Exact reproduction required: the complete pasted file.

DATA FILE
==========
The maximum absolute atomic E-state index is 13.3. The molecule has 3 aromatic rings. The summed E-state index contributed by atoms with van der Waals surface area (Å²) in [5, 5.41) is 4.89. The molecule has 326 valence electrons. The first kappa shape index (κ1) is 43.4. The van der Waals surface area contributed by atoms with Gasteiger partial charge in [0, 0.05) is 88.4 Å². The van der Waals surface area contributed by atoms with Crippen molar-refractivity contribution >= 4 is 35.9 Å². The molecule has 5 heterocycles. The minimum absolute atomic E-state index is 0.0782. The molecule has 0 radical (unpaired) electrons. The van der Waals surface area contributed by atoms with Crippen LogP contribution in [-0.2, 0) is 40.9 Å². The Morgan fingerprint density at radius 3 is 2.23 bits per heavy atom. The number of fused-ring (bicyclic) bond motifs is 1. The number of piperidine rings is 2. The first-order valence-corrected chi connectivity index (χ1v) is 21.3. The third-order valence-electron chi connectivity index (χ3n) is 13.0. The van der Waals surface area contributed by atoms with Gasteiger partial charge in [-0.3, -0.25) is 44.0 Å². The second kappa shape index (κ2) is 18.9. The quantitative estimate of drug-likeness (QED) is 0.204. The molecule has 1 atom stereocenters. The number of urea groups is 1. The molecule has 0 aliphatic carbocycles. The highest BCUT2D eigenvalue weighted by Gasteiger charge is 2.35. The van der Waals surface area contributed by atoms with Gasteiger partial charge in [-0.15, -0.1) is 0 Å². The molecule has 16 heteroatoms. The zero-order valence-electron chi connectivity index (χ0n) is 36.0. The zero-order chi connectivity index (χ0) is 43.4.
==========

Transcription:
The maximum absolute atomic E-state index is 13.3. The molecule has 3 aromatic rings. The summed E-state index contributed by atoms with van der Waals surface area (Å²) in [5, 5.41) is 4.89. The molecule has 326 valence electrons. The first kappa shape index (κ1) is 43.4. The van der Waals surface area contributed by atoms with Gasteiger partial charge in [0, 0.05) is 88.4 Å². The van der Waals surface area contributed by atoms with Crippen molar-refractivity contribution >= 4 is 35.9 Å². The molecule has 5 heterocycles. The minimum absolute atomic E-state index is 0.0782. The molecule has 0 radical (unpaired) electrons. The van der Waals surface area contributed by atoms with Crippen LogP contribution in [-0.2, 0) is 40.9 Å². The Morgan fingerprint density at radius 3 is 2.23 bits per heavy atom. The number of fused-ring (bicyclic) bond motifs is 1. The number of piperidine rings is 2. The first-order valence-corrected chi connectivity index (χ1v) is 21.3. The third-order valence-electron chi connectivity index (χ3n) is 13.0. The van der Waals surface area contributed by atoms with Gasteiger partial charge in [-0.3, -0.25) is 44.0 Å². The second kappa shape index (κ2) is 18.9. The quantitative estimate of drug-likeness (QED) is 0.204. The molecule has 1 atom stereocenters. The number of urea groups is 1. The molecule has 0 aliphatic carbocycles. The highest BCUT2D eigenvalue weighted by Gasteiger charge is 2.35. The van der Waals surface area contributed by atoms with Gasteiger partial charge in [-0.15, -0.1) is 0 Å². The molecule has 16 heteroatoms. The zero-order valence-electron chi connectivity index (χ0n) is 36.0. The zero-order chi connectivity index (χ0) is 43.4.